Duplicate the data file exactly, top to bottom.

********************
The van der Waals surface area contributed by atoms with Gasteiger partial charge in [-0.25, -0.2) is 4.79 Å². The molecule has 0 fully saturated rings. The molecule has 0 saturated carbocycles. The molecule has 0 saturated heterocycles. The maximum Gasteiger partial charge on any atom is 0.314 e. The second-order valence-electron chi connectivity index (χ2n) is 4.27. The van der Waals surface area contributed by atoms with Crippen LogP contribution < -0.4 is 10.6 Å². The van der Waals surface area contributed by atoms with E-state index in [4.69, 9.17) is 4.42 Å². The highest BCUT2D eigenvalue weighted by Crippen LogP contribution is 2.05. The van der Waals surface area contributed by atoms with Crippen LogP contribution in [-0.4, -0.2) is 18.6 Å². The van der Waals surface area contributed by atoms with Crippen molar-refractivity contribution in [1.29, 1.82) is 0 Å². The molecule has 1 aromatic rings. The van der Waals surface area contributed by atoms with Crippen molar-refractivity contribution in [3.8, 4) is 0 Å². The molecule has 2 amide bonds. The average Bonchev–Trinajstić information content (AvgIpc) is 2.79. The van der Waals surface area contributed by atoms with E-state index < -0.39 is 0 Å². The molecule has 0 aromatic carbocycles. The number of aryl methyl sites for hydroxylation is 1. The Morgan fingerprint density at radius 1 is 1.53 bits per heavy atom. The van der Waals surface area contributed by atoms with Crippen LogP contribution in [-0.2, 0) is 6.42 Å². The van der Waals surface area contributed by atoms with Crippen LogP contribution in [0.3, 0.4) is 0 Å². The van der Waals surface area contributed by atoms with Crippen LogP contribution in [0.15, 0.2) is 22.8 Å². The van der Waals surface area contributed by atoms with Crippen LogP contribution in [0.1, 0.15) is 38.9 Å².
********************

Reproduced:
The van der Waals surface area contributed by atoms with Gasteiger partial charge in [-0.25, -0.2) is 4.79 Å². The molecule has 0 fully saturated rings. The molecule has 0 saturated carbocycles. The molecule has 0 saturated heterocycles. The maximum Gasteiger partial charge on any atom is 0.314 e. The second-order valence-electron chi connectivity index (χ2n) is 4.27. The van der Waals surface area contributed by atoms with Crippen LogP contribution < -0.4 is 10.6 Å². The van der Waals surface area contributed by atoms with E-state index in [4.69, 9.17) is 4.42 Å². The highest BCUT2D eigenvalue weighted by Crippen LogP contribution is 2.05. The van der Waals surface area contributed by atoms with Crippen LogP contribution in [-0.4, -0.2) is 18.6 Å². The van der Waals surface area contributed by atoms with Crippen molar-refractivity contribution in [1.29, 1.82) is 0 Å². The molecule has 1 aromatic rings. The van der Waals surface area contributed by atoms with Crippen molar-refractivity contribution in [3.8, 4) is 0 Å². The molecule has 2 amide bonds. The average Bonchev–Trinajstić information content (AvgIpc) is 2.79. The van der Waals surface area contributed by atoms with E-state index < -0.39 is 0 Å². The molecule has 0 aromatic carbocycles. The number of aryl methyl sites for hydroxylation is 1. The Morgan fingerprint density at radius 1 is 1.53 bits per heavy atom. The van der Waals surface area contributed by atoms with Crippen LogP contribution in [-0.2, 0) is 6.42 Å². The van der Waals surface area contributed by atoms with Crippen LogP contribution in [0.3, 0.4) is 0 Å². The van der Waals surface area contributed by atoms with Crippen LogP contribution in [0.15, 0.2) is 22.8 Å². The van der Waals surface area contributed by atoms with Crippen LogP contribution in [0.1, 0.15) is 38.9 Å².